The Thirty Minute Blogger

Exploring Books and the Writer's Life, Faith and Works, Culture and Pop Culture, Space Science and Science Fiction, Technology and Nostalgia, Parenting and Childhood, Health: Physical and Emotional ... All Under the Iron Hands of the Clock and That 30 Minute Deadline

Sunday, August 30, 2009

Writers: Don't Overlook the Obvious

There come times in the lives of all writers that we dread ... those awful moments when we need to write but don't have a clue where to begin or what to discuss. It may be a book project (fact or fiction), an article, a class project, or some other assignment we've undertaken and now regret. The mind draws a blank and reels, the page remains empty, and flop sweat beads the brow and slicks the palms. What the heck do you do now?

You write about the obvious. Simple? Yes and no. So many times some of us writers tend to overlook the most obvious points we are writing about because we are so familiar with the subject matter. Surely, we thing ...wrongly it turns out... everybody knows this or that tidbit of obvious information. Naturally, I don't have to cover that ground! And then we're stuck. Or worse, we gnash our teeth when some other writer boldly states those obvious facts, figures, stories, etc. and receives accolades for them! Then we seethe and pound our foreheads against the keyboards and wonder why we didn't think of that.

Here's an example. I've written numerous books on antiques and collectibles, along with this children's book that inspired the creation of this infrequently visited blog (thanks for stopping by actually), and I had written four books on one particular nineteenth century ceramics line. I felt I'd covered it pretty well and was done with the subject. Then the publisher came to me and asked if I had leftover images from the four volumes. I told him I did and he suggested I write a pocket guide to the subject. Since the publisher is also my boss, I agreed. Then I was stumped. After four volumes, what was left to write about? Sweat began to bead my brows and slick my palms, until I had that oh so simple inspiration, state the obvious. Define the basic terms for the newcomer to the field. Identify the different dish forms used (the average Victorian dinner set had 101 pieces so there was plenty to work with). When I was done, I'd covered all the most basic of basic information. That little pocket guide sold quickly and well.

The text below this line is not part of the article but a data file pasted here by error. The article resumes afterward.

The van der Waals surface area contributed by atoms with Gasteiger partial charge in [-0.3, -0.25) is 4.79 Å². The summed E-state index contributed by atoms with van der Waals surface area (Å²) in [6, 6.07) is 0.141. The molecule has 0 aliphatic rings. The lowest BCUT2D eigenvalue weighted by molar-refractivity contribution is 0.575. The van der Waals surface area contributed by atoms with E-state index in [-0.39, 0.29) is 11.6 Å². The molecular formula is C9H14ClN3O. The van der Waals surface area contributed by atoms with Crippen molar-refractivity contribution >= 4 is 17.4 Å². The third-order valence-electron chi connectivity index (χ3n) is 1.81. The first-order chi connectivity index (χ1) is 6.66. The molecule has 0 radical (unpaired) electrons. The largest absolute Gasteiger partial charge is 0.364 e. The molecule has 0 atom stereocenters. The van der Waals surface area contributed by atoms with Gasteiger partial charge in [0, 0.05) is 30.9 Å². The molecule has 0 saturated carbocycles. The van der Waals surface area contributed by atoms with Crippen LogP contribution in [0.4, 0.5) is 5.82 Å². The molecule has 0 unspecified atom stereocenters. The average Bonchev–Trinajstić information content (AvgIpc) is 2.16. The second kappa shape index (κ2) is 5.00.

Never overlook the obvious. It always makes a solid foundation for an article or a book and many people really won't know the information you have, in your research, written off as too obvious for words.

Saturday, August 29, 2009

Seeking Artists Leads to Curious SPAM

As an author and editor, I've been seeking artists for a book project. I've done this on several occasions and the results are wonderful. I hear from artists all around the world ... well, except from Africa but I'm working on that. The problem is, every time I do this I end up getting unusual SPAM as a result. These unwanted ads come in a few choice categories. They are:

1. enlarge your penis to attract women

2. buy Canadian drugs

3. buy a diploma online

4. Marina assures you she is a real girl and she wants to talk to you

Does this speak to the life of the average artists or does it reflect what people think of folks who seek them out for book projects? It's a mystery. Any insights out there?

Tuesday, August 25, 2009

Book News and Other News